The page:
Laser therapy then targets the areas of blockage or fibrosis starting over the chest wall and axilla and moving distally in the arm or, for the leg, lymph oedema abdominal scars and the inguinal region are treated first and then progress distally. Fifty minutes of scanning laser precedes an hour of Complex Physical Therapy - massage.

The laser with an output of 9 mW He Ne at 832.8 nm and peak power of 4 x 27mW GaAs at 904 nm scanning laser which covers an area of 20 x 30 cm. The energy density was 2-4 J per cm2.


Interesting Observations

Most of the patients with lymph oedema feel the effect of the laser at the time of treatment - what they feel is pulsing in the limb distal to where the laser is shining. Several people with whole body primary lymph oedema can feel pulsing in their face or arms while the laser is on their leg, proving the generalized stimulating effect on the whole lymphatic system in an under active lymphatic system.

Lymph oedema patients tend to get skin infections like cellulitis which often requires hospitalization, but following laser and massage their tissues become healthier (less fibre and fluid) and their rate of infection drops dramatically.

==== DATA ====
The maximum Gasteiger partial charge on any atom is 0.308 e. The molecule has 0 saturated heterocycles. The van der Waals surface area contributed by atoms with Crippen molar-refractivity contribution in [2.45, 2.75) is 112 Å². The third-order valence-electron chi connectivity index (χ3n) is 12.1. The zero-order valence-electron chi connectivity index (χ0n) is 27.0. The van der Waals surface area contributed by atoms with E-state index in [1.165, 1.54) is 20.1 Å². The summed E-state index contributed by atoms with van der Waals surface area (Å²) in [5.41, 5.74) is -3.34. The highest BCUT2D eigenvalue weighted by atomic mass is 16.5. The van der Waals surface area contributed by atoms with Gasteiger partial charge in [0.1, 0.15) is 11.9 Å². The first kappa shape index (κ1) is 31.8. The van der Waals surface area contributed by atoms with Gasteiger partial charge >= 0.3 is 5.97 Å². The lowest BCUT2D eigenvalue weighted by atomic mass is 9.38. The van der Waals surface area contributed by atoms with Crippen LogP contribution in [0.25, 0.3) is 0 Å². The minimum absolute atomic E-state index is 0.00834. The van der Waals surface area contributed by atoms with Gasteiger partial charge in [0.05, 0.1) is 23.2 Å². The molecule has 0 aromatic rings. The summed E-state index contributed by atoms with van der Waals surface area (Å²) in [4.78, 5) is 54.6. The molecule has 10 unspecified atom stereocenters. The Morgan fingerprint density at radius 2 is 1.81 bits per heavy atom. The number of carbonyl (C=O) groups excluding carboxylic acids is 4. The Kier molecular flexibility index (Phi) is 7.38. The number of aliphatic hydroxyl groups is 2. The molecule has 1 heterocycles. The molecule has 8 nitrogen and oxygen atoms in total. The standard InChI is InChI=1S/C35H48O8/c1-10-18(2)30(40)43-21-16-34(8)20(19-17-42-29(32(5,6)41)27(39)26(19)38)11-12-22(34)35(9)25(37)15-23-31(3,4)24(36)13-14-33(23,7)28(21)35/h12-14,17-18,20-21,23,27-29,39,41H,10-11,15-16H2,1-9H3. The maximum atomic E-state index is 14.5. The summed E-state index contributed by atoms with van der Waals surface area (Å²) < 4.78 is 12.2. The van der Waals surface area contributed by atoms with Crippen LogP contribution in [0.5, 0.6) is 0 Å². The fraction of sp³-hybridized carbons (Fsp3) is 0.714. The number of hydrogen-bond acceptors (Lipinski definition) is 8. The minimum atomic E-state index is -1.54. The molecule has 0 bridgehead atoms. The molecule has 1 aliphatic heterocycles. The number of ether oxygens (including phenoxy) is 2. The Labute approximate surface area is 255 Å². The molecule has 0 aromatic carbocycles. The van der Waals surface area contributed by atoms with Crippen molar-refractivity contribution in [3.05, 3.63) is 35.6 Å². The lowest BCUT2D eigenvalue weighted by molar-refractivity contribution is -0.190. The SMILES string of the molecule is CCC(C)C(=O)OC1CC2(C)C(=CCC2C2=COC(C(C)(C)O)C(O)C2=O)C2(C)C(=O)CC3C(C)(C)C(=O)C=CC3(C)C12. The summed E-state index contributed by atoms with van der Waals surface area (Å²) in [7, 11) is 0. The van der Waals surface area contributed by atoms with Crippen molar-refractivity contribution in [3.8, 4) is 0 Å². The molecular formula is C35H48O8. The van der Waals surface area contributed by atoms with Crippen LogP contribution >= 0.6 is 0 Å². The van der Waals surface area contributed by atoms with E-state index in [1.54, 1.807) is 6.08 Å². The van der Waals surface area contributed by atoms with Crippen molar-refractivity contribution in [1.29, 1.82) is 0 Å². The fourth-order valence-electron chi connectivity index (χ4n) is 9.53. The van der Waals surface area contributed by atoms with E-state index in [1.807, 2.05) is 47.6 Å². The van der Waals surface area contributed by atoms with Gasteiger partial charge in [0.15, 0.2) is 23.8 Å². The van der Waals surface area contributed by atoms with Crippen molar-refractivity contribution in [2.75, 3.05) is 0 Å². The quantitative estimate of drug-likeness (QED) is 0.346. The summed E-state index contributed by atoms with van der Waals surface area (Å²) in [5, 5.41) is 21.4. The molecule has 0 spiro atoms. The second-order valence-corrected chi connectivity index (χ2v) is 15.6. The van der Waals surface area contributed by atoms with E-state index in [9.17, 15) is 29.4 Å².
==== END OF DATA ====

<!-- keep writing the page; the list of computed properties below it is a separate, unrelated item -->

A few people - about 7 out of over 700 treated with laser for lymph oedema have suffered a reaction - overdose. They all describe themselves are sensitive and cannot take drugs, even non prescription drugs. Several had drastic reactions to Radiotherapy. The reaction these people have had is feeling very tired and sleepy for 24 hours after the laser. On subsequent treatments the laser power level has been reduced considerably and they get a normal treatment effect with no sleepiness. Could this effect be from stimulating light sensitive areas that regulate the body's clock as described in New scientist?(5).

An exciting reaction we found when a 43 year old woman who developed lymph oedema of the face neck and left arm following surgery and 2 courses of radiotherapy for cancer of the thyroid 9 years before (6). Her vocal cords were badly affected by the radiotherapy and for 9 years she could not talk but only whisper. She could not use the phone and working at a whisper was tiring and difficult. After the first treatment of laser to her neck she could talk!! After 10 treatments she could start speech therapy and sing a little. She now speaks normally and her lymph oedema has reduced considerably.


References

Piller N B (1994): The Management and Treatment of Lymphoedemas. Journal of the National Womens¹ Health Group, Australian Physiotherapy Association, Volume 13, page 17 - 25

Lievens P (1987):The Influence of Laser Treatment on the Lymphatic System and Wound Healing. Medical Laser Report 5/6 Torino, Italy, p 29-31.

Piller N B, Thelander A (1995): Treating Chronic Post Mastectomy Lymphoedema with LLLT: a Cost Effective Strategy to Reduce Severity and Improve the Quality of Survival. Laser Therapy Vol 7 No 4 p163-168